Monday, June 15, 2020

Review: The Ancestor by Danielle Trussoni

The Ancestor
The Ancestor by Danielle Trussoni
William Morrow
Publication Date: April 7th, 2020
Hardcover. 439 pages

About The Ancestor:

"It feels like a fairy tale when Alberta ”Bert” Monte receives a letter addressed to “Countess Alberta Montebianco” at her Hudson Valley, New York, home that claims she’s inherited a noble title, money, and a castle in Italy. While Bert is more than a little skeptical, the mystery of her aristocratic family’s past, and the chance to escape her stressful life for a luxury holiday in Italy, is too good to pass up. 

At first, her inheritance seems like a dream come true: a champagne-drenched trip on a private jet to Turin, Italy; lawyers with lists of artwork and jewels bequeathed to Bert; a helicopter ride to an ancestral castle nestled in the Italian Alps below Mont Blanc; a portrait gallery of ancestors Bert never knew existed; and a cellar of expensive vintage wine for Bert to drink. 

But her ancestry has a dark side, and Bert soon learns that her family history is particularly complicated. As Bert begins to unravel the Montebianco secrets, she begins to realize her true inheritance lies not in a legacy of ancestral treasures, but in her very genes."

So, The Ancestor. I'm genuinely not sure where to start with this one because it really feels like two different books forced into one binding. The Ancestor is one of those books that started out so promising, so atmospheric and compelling, and somehow turned into something, well, something that seems to have gone off the rails a little bit.

Alberta "Bert" Monte receives an unexpected Italian document one day that she soon finds out means that she is the last surviving heir of the Montebianco family line and as such is soon to inherit everything from the Montebiancos, including a castle in a secluded area in Italy. Once she gets to Italy, however, she soon learns that things are a bit more complicated than she expected, and things at this castle are...well, not exactly normal. Once there she meets an odd array of characters including the seemingly sinister housekeeper Greta and groundskeeper Sal, and her mysterious great grandmother Vita. Bert herself is surprisingly firm and inquisitive about finding out about her family's mysterious path, and I was curious to see how she would continue to handle the different obstacle that would undoubtedly be thrown her way and how her character would develop as a result.

Trussoni did a fantastic job of creating a dark and foreboding atmosphere that followed Bert from the United States all the way to the castle in Italy. I was so hooked on exploring what exactly this inheritance entailed for Bert, and there were so many delicious hints at something sinister at play in the Montebianco family. Figuring out what it was and the journey Bert would take to find out was something I was so excited for, and I loved how Trussoni set this entire first half or so of this book up.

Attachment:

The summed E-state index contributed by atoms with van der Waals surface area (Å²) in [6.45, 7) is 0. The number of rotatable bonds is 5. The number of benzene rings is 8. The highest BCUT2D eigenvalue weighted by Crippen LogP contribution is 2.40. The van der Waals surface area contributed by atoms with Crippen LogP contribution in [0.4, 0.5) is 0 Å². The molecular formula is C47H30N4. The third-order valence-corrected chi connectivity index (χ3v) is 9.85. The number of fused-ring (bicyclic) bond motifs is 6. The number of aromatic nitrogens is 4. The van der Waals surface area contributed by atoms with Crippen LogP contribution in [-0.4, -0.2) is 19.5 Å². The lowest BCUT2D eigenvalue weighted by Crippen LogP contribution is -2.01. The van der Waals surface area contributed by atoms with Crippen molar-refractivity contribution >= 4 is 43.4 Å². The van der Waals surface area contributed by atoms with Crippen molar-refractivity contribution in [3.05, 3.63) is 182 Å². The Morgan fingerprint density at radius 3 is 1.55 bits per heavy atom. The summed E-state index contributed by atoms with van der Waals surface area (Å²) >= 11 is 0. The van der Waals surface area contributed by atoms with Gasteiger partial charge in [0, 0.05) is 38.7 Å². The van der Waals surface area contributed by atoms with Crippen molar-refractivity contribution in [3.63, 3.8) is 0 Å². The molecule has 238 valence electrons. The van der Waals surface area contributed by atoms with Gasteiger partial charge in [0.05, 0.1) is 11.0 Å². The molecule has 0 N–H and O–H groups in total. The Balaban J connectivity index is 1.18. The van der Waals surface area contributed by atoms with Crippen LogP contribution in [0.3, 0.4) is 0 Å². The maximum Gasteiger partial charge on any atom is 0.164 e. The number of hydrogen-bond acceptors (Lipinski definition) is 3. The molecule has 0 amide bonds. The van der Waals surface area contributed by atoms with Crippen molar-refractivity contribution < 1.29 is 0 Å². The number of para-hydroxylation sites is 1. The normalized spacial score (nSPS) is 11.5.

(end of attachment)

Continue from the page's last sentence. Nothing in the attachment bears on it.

So everything sounds good, right? We have a great hook where our protagonist gets to inherit some huge castle (I know I'm jealous), there are some spooky stories about the family's past, the atmosphere is perfecty set up, and things are progressing nicely. ....And then about halfway through things get a little, uh, weird, you could say. My mom read this book before I did, and I remember looking at her after reading a particularly weird climactic point and asking her what on earth I was reading because I just had no idea what genre this book was even supposed to be anymore.

Not only did this book just take a particularly sharp turn into a new direction, but even the choices the characters made felt rough and didn't seem to follow the pattern of character that Trussoni had set up. I won't mention some of the specifics so as not to spoil, but I was incredibly frustrated by how Bert responded to some major things that happened both to her and around her. She had such an odd easy acceptance of things that felt entirely unrealistic, and some of the things that happened were equally mind-boggling.  By the 3/4 mark, I just wanted to finish the book. If I had known what this book was going to be going into it, I might've liked it, but since this wasn't what I wanted or expected at all, I just wasn't interested. It was also pretty boring at various points because there was so much info-dumping about Bert's family and the history of the area and so on. This was exciting at the start, but in the latter half of the book it just grew tiresome.

Overall, I've given The Ancestor 2.5-3 stars. If I were going off the latter half only, it'd probably be closer to 2, but since the beginning was still promising I felt it should be boosted up. I would mainly recommend this to anyone who loves extremely radical plot twists and doesn't mind when things get a bit weird (and I'm someone who usually likes weird!).


  1. I'm so glad I'm not alone with my feelings about this book! You nailed it, that second half was just weird and ridiculous and I was sooo disappointed. I think if she'd at least given us hints of what was to come, she could have tied the two halves together. I just wanted more creepy stuff about the castle!

  2. I just read another book where the author introduced a "weird" plot point and it totally changed my perception of the book. Sounds like I might feel the same way about this one!